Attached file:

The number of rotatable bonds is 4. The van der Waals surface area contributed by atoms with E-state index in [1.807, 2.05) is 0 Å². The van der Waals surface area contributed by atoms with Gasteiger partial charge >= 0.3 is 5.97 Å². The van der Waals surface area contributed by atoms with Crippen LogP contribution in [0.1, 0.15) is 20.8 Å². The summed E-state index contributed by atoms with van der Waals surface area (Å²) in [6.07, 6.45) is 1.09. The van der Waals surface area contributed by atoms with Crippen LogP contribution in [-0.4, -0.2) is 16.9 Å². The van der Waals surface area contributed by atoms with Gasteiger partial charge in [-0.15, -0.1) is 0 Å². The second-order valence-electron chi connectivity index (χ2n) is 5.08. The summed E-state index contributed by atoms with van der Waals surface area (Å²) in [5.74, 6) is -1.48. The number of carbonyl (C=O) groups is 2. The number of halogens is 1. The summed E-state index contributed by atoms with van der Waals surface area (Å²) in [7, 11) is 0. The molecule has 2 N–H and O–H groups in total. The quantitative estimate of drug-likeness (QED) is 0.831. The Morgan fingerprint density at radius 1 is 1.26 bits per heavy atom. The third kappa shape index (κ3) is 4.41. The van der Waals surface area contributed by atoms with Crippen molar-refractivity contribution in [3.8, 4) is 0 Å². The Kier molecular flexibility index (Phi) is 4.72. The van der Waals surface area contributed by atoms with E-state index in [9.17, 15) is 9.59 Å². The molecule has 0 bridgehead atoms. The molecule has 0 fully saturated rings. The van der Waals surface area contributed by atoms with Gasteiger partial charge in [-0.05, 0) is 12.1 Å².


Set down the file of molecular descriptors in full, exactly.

The number of rotatable bonds is 4. The van der Waals surface area contributed by atoms with E-state index in [1.807, 2.05) is 0 Å². The van der Waals surface area contributed by atoms with Gasteiger partial charge >= 0.3 is 5.97 Å². The van der Waals surface area contributed by atoms with Crippen LogP contribution in [0.1, 0.15) is 20.8 Å². The summed E-state index contributed by atoms with van der Waals surface area (Å²) in [6.07, 6.45) is 1.09. The van der Waals surface area contributed by atoms with Crippen LogP contribution in [-0.4, -0.2) is 16.9 Å². The van der Waals surface area contributed by atoms with Gasteiger partial charge in [-0.15, -0.1) is 0 Å². The second-order valence-electron chi connectivity index (χ2n) is 5.08. The summed E-state index contributed by atoms with van der Waals surface area (Å²) in [5.74, 6) is -1.48. The number of carbonyl (C=O) groups is 2. The number of halogens is 1. The summed E-state index contributed by atoms with van der Waals surface area (Å²) in [7, 11) is 0. The molecule has 2 N–H and O–H groups in total. The quantitative estimate of drug-likeness (QED) is 0.831. The Morgan fingerprint density at radius 1 is 1.26 bits per heavy atom. The third kappa shape index (κ3) is 4.41. The van der Waals surface area contributed by atoms with Crippen molar-refractivity contribution in [3.8, 4) is 0 Å². The Kier molecular flexibility index (Phi) is 4.72. The van der Waals surface area contributed by atoms with E-state index in [9.17, 15) is 9.59 Å². The molecule has 0 bridgehead atoms. The molecule has 0 fully saturated rings. The van der Waals surface area contributed by atoms with Gasteiger partial charge in [-0.05, 0) is 12.1 Å².